There seem to be lots of ways to contribute to the human database of knowledge as an amateur astronomer, which is one of the main reasons I am so keen on this pastime, alongside the fact that the skies are just so mesmerizingly touching. I have just discovered another:
Double Star measurements.
This involves measuring the separation and angles of double stars and submitting them, and/or peer reviewing other people's submissions. This all sounds very acceptable!
There is also photometry, which seems like a lot of hard work and difficult for amateurs (ie me) to contribute in relation to the others.
The other area I have seen is spectroscopy, which to me sounds like a perfect blend of astronomy, astrophysics and achievability. I love the idea of being able to find out crucial information about objects incomprehensibly far away, purely through the application of skill with your equipment and rainbows. Lovely, and this remains a big motivational factor to learn and master what is available to us humble amateurs. It's good to have a variety of short/medium and long term goals, and this one ranks high as a long-term biggie.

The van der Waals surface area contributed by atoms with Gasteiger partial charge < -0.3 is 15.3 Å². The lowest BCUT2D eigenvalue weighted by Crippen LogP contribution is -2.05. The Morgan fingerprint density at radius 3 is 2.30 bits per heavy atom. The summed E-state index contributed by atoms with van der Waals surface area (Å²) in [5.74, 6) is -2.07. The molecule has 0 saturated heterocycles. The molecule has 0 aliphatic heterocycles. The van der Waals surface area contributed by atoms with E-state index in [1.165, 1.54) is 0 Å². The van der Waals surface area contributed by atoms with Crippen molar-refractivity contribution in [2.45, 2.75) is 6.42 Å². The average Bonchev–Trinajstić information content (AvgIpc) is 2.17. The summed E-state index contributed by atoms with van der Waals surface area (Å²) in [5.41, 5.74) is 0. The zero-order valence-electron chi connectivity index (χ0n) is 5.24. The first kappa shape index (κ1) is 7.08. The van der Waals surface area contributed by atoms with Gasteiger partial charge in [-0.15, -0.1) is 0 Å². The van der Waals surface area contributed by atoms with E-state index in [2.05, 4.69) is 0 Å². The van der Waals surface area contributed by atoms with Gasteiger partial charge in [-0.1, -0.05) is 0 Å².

I feel I am nothing if not overconfident in my abilities involving something I am a rank beginner at, but if you don't aim high, you are never going to hit high.
If anyone knows other avenues to contribute to the fountain of human knowledge, please let me know. I started a thread about it: http://stargazerslounge.com/topic/219146-enlarging-the-noosphere/